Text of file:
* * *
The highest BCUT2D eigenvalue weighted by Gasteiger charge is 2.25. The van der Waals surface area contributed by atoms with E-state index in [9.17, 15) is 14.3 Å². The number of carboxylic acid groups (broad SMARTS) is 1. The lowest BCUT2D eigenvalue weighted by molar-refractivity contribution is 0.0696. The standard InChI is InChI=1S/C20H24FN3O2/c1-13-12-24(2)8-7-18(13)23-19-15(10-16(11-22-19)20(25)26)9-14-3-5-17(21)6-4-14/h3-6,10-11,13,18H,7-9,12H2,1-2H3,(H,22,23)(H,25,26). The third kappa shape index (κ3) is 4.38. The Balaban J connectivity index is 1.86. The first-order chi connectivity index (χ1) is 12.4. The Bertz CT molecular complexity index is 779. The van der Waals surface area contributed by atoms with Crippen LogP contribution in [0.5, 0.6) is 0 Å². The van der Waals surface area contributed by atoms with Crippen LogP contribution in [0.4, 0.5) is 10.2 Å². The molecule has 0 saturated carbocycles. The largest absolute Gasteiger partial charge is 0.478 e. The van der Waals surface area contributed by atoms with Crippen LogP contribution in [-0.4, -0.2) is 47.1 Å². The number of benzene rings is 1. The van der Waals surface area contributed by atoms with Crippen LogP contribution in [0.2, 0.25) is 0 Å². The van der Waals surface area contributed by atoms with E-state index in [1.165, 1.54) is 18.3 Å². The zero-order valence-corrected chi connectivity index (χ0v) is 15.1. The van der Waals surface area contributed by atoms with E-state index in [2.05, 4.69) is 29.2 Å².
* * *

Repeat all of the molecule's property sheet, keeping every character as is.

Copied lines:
The highest BCUT2D eigenvalue weighted by Gasteiger charge is 2.25. The van der Waals surface area contributed by atoms with E-state index in [9.17, 15) is 14.3 Å². The number of carboxylic acid groups (broad SMARTS) is 1. The lowest BCUT2D eigenvalue weighted by molar-refractivity contribution is 0.0696. The standard InChI is InChI=1S/C20H24FN3O2/c1-13-12-24(2)8-7-18(13)23-19-15(10-16(11-22-19)20(25)26)9-14-3-5-17(21)6-4-14/h3-6,10-11,13,18H,7-9,12H2,1-2H3,(H,22,23)(H,25,26). The third kappa shape index (κ3) is 4.38. The Balaban J connectivity index is 1.86. The first-order chi connectivity index (χ1) is 12.4. The Bertz CT molecular complexity index is 779. The van der Waals surface area contributed by atoms with Crippen LogP contribution in [0.5, 0.6) is 0 Å². The van der Waals surface area contributed by atoms with Crippen LogP contribution in [0.4, 0.5) is 10.2 Å². The molecule has 0 saturated carbocycles. The largest absolute Gasteiger partial charge is 0.478 e. The van der Waals surface area contributed by atoms with Crippen LogP contribution in [-0.4, -0.2) is 47.1 Å². The number of benzene rings is 1. The van der Waals surface area contributed by atoms with Crippen LogP contribution in [0.2, 0.25) is 0 Å². The van der Waals surface area contributed by atoms with E-state index in [1.165, 1.54) is 18.3 Å². The zero-order valence-corrected chi connectivity index (χ0v) is 15.1. The van der Waals surface area contributed by atoms with E-state index in [2.05, 4.69) is 29.2 Å².